Figure 2
Removal of the syntaxin HABC+hinge domain increases the rate of SNARE mediated liposome fusion. (A) Schematic representation of the membrane distal three-helical bundle formed by HABC domain (20), the hinge domain, the membrane proximal H3 helix ...

Cleaved (SYN H3/SNAP-25) or uncleaved (tcSYN/SNAP-25) t-SNARE liposomes (as control) were mixed with v-SNARE liposomes and were allowed to fuse for 2 hours at 37°C (without any preincubation). The uncleaved tcSYN/SNAP-25 liposomes fuse with kinetics similar to their wild-type counterpart (compare Fig. Fig.22C, closed circles, with Fig. Fig.11D, open circles). Remarkably, SYN H3/SNAP-25 liposomes are able to fuse at a much higher rate than their full length counterpart, resulting in a dramatic increase in the number of rounds of fusion over a 2-hour period (Fig. (Fig.22C, open circles). The half-time for the first round of fusion is ≈10 min for SYN H3/SNAP-25 liposomes (averaged over a 2-hour period).

Control experiments demonstrate that neither the tcSYN/SNAP-25 nor the thrombin-cleaved SYN H3/SNAP-25 liposomes fused with protein-free liposomes (data not shown). Moreover, neither t-SNARE liposome fused with VAMP2 liposomes in the presence of excess cytoplasmic domain of VAMP2 or SYN/SNAP-25 (data not shown).

Removal of the Loop Connecting SNAP-25’s Two Helices Does Not Affect Fusion.

The SNAP-25 molecule contains two helical domains, HA and HB, each of which is essential for SNARE complex formation (18, 19). The loop region that connects HA to HB is not necessary for formation of the SNARE complex in solution (14, 18, 19). We next examined whether the SNAP-25 loop region is necessary for membrane fusion. A SNAP-25 molecule was engineered in which the loop region is flanked by thrombin cleavage sites at both ends (Fig. (Fig.33A). A t-SNARE consisting of syntaxin and thrombin-cleavable SNAP-25 (SYN/tcSNAP-25), representing the functional t-SNARE, were co-expressed, co-purified, and reconstituted into liposomes. After reconstitution, thrombin was used to excise the SNAP-25 loop region. Two Coomassie blue-stained bands were observed after thrombin digestion (Fig. (Fig.33B, lane 7); they correspond to the SNAP-25 HA and HB domains. In addition, two other bands derived from syntaxin were produced due to a cryptic thrombin site within syntaxin (Fig. (Fig.33B, lane 7). A control experiment using reconstituted syntaxin/SNAP-25 (SYN/SNAP-25; that is, lacking engineered thrombin sites) in combination with N-terminal sequencing confirmed that the two novel bands generated by thrombin digestion correspond to the syntaxin HABC and the syntaxin H3+hinge domain (Fig. (Fig.33B, lane 3; see Fig. Fig.33 legend). This unexpectedly limited proteolysis of syntaxin is an unavoidable consequence of digestion with thrombin under these conditions.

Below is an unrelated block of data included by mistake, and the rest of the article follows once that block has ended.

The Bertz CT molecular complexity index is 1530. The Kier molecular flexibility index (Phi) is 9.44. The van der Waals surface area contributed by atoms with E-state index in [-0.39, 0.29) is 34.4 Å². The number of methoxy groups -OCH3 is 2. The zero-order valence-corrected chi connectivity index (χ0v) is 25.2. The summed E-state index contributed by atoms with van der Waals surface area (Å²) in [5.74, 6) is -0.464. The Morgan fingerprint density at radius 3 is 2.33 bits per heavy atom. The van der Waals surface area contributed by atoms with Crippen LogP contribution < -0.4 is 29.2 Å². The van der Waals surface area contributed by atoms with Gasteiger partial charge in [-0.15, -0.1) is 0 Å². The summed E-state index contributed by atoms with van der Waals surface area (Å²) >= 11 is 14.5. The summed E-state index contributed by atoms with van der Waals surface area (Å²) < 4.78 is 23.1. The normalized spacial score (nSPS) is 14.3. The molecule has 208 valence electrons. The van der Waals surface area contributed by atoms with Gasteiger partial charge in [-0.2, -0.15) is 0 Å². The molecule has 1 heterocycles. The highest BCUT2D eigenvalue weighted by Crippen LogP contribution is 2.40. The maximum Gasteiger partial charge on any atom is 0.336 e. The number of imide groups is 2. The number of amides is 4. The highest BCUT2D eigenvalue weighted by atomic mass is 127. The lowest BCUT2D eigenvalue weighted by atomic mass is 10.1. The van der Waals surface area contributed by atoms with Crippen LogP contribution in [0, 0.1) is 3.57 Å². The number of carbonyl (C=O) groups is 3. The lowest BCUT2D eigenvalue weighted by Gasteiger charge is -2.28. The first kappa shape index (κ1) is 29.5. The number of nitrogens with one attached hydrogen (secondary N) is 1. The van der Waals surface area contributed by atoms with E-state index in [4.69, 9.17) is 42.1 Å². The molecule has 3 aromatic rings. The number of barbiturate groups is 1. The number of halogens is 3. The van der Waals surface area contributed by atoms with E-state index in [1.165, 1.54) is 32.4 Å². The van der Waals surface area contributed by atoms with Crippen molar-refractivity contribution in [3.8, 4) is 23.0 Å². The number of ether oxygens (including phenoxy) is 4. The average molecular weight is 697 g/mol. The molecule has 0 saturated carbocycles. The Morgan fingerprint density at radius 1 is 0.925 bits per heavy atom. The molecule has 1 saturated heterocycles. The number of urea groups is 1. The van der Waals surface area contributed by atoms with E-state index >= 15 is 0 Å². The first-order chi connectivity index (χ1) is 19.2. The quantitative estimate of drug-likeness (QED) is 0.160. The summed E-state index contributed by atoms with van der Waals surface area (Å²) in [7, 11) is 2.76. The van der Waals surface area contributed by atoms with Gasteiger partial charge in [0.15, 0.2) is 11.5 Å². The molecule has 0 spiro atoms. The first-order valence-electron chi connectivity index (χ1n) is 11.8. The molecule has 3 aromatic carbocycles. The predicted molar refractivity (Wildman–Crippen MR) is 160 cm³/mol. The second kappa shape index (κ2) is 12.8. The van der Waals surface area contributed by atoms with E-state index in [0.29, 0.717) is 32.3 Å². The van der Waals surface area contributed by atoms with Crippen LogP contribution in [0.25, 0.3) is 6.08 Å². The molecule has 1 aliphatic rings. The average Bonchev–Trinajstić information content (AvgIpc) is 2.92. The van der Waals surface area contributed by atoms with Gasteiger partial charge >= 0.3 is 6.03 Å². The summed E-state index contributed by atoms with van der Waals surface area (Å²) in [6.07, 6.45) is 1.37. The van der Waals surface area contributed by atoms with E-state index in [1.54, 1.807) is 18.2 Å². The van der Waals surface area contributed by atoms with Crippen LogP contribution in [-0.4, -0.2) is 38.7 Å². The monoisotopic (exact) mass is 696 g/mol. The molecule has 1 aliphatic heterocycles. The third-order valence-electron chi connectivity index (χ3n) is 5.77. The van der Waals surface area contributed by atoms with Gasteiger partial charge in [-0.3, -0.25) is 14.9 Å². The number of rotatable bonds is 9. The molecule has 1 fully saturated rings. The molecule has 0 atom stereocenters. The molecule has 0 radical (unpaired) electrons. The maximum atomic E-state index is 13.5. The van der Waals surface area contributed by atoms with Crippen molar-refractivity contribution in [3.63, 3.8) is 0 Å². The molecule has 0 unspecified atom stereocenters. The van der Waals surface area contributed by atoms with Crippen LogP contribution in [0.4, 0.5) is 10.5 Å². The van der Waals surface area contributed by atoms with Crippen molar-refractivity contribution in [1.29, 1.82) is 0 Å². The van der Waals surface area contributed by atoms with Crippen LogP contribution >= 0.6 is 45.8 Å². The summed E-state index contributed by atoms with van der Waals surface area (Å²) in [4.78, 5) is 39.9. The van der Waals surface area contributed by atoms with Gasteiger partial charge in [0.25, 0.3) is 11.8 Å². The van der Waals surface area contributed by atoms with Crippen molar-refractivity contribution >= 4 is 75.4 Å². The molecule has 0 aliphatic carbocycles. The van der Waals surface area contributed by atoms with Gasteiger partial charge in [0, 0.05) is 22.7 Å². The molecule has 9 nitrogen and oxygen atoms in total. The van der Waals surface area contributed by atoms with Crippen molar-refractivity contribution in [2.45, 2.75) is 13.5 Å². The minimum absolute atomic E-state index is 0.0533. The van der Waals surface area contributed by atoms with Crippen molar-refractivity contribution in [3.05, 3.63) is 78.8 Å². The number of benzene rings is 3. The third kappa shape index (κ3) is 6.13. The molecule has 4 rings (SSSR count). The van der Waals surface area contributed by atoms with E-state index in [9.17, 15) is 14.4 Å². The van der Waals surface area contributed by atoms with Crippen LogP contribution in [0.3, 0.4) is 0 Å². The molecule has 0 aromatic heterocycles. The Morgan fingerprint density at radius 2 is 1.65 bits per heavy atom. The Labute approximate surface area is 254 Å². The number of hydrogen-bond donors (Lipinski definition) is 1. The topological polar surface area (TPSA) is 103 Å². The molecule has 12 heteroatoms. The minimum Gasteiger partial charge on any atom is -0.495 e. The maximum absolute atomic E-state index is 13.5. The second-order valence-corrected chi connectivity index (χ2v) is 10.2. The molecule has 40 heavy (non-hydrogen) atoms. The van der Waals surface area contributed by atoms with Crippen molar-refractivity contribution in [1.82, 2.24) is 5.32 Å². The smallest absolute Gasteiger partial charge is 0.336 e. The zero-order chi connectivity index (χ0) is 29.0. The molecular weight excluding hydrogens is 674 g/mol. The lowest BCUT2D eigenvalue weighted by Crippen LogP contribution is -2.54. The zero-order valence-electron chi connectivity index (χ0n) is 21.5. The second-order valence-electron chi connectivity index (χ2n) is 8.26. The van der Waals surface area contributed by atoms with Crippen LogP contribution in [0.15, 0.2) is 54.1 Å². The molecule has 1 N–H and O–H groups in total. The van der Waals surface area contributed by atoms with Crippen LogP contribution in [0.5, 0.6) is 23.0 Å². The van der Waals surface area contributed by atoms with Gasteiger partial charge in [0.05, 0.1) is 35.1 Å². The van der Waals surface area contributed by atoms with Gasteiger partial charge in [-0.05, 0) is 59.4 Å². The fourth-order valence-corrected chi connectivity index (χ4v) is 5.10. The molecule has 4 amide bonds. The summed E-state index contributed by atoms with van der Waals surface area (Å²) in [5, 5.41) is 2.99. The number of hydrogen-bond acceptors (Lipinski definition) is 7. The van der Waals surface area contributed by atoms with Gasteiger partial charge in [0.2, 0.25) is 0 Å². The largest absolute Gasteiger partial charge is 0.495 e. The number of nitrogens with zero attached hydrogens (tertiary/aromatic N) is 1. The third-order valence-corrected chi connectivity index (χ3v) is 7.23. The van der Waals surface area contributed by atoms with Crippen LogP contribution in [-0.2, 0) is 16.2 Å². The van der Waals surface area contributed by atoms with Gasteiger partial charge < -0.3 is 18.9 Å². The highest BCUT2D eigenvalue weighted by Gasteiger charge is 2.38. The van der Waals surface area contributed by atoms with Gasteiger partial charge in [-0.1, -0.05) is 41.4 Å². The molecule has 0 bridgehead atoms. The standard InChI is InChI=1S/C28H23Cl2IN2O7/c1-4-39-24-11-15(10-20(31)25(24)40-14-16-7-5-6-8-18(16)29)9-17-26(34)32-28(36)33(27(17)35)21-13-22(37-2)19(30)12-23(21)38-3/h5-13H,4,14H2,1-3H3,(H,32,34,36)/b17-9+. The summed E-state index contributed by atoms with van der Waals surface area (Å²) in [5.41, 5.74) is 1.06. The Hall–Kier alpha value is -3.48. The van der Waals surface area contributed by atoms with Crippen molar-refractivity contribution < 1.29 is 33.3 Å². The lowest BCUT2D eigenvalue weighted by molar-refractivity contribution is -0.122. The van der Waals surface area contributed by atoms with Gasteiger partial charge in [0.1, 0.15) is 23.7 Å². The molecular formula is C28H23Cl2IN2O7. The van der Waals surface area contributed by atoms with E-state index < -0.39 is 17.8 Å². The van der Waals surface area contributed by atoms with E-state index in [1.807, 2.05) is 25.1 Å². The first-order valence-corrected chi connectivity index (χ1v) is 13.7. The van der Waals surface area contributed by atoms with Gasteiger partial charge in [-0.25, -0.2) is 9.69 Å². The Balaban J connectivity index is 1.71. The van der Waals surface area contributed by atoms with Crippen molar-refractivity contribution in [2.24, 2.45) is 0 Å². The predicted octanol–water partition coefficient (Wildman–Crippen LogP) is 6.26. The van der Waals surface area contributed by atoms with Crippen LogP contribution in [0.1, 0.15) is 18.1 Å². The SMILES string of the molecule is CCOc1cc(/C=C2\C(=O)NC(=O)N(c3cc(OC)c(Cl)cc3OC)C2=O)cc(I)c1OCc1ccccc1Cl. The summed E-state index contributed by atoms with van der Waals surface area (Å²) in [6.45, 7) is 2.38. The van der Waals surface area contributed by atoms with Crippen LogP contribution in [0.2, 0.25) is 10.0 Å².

Figure 3
Excision of the SNAP-25 loop region has little effect on fusion. (A) Schematic representation of syntaxin, and the SNAP-25 HA HB helices and the loop domain. SNAP-25 amino acids 93–96 (NKLK) and 121–124 (VDER) were substituted with the ...

The thrombin-cleaved SYN/tcSNAP-25 liposomes fused with slightly faster kinetics than its uncleaved counterpart (Fig. (Fig.33D, open circles vs. closed circles). Because control t-liposomes (SYN/SNAP-25, lacking the engineered sites within SNAP-25) show a similar enhancement in fusion kinetics upon treatment with thrombin (Fig. (Fig.33C), we conclude that removing the SNAP-25 loop domain neither enhances nor inhibits fusion. This enhancement in rate attributable to cleavage at the cryptic thrombin site in syntaxin, which removes the HABC domain but not the hinge region, is consistent with our previous result demonstrating a substantial increase in fusion when both HABC and the hinge are removed (Fig. (Fig.22C).

It is worth noting that the introduction of the thrombin sites in SNAP-25 (even without cleavage) significantly diminished the initial kinetic advantage gained during low-temperature preincubation without affecting the overall fusion kinetics (data not shown), a phenomenon that will require further investigation beyond the scope of this study.

Fusion by the α-Helical Core Domain.